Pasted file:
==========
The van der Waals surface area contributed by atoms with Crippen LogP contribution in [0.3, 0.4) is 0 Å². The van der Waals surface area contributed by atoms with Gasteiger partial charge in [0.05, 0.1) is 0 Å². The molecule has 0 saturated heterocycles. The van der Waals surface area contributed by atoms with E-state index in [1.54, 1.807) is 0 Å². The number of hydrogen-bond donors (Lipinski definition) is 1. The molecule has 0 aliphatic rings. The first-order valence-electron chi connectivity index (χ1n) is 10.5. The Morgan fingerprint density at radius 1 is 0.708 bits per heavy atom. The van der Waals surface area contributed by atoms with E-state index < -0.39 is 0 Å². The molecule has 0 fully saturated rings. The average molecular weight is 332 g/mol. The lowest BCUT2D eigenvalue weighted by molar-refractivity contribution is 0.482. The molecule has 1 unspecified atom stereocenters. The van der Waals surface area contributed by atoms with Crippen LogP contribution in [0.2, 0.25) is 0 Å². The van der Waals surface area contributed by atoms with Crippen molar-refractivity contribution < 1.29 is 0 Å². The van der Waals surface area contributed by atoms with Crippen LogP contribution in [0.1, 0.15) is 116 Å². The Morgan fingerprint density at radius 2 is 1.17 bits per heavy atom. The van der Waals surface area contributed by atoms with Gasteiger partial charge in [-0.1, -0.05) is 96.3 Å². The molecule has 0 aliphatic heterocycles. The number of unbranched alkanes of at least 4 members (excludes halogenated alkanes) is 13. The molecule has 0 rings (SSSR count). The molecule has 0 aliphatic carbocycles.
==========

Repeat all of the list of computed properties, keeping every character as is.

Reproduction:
The van der Waals surface area contributed by atoms with Crippen LogP contribution in [0.3, 0.4) is 0 Å². The van der Waals surface area contributed by atoms with Gasteiger partial charge in [0.05, 0.1) is 0 Å². The molecule has 0 saturated heterocycles. The van der Waals surface area contributed by atoms with E-state index in [1.54, 1.807) is 0 Å². The number of hydrogen-bond donors (Lipinski definition) is 1. The molecule has 0 aliphatic rings. The first-order valence-electron chi connectivity index (χ1n) is 10.5. The Morgan fingerprint density at radius 1 is 0.708 bits per heavy atom. The van der Waals surface area contributed by atoms with E-state index < -0.39 is 0 Å². The molecule has 0 fully saturated rings. The average molecular weight is 332 g/mol. The lowest BCUT2D eigenvalue weighted by molar-refractivity contribution is 0.482. The molecule has 1 unspecified atom stereocenters. The van der Waals surface area contributed by atoms with Crippen LogP contribution in [0.2, 0.25) is 0 Å². The van der Waals surface area contributed by atoms with Crippen molar-refractivity contribution < 1.29 is 0 Å². The van der Waals surface area contributed by atoms with Crippen LogP contribution in [0.1, 0.15) is 116 Å². The Morgan fingerprint density at radius 2 is 1.17 bits per heavy atom. The van der Waals surface area contributed by atoms with Gasteiger partial charge in [-0.1, -0.05) is 96.3 Å². The molecule has 0 aliphatic heterocycles. The number of unbranched alkanes of at least 4 members (excludes halogenated alkanes) is 13. The molecule has 0 rings (SSSR count). The molecule has 0 aliphatic carbocycles.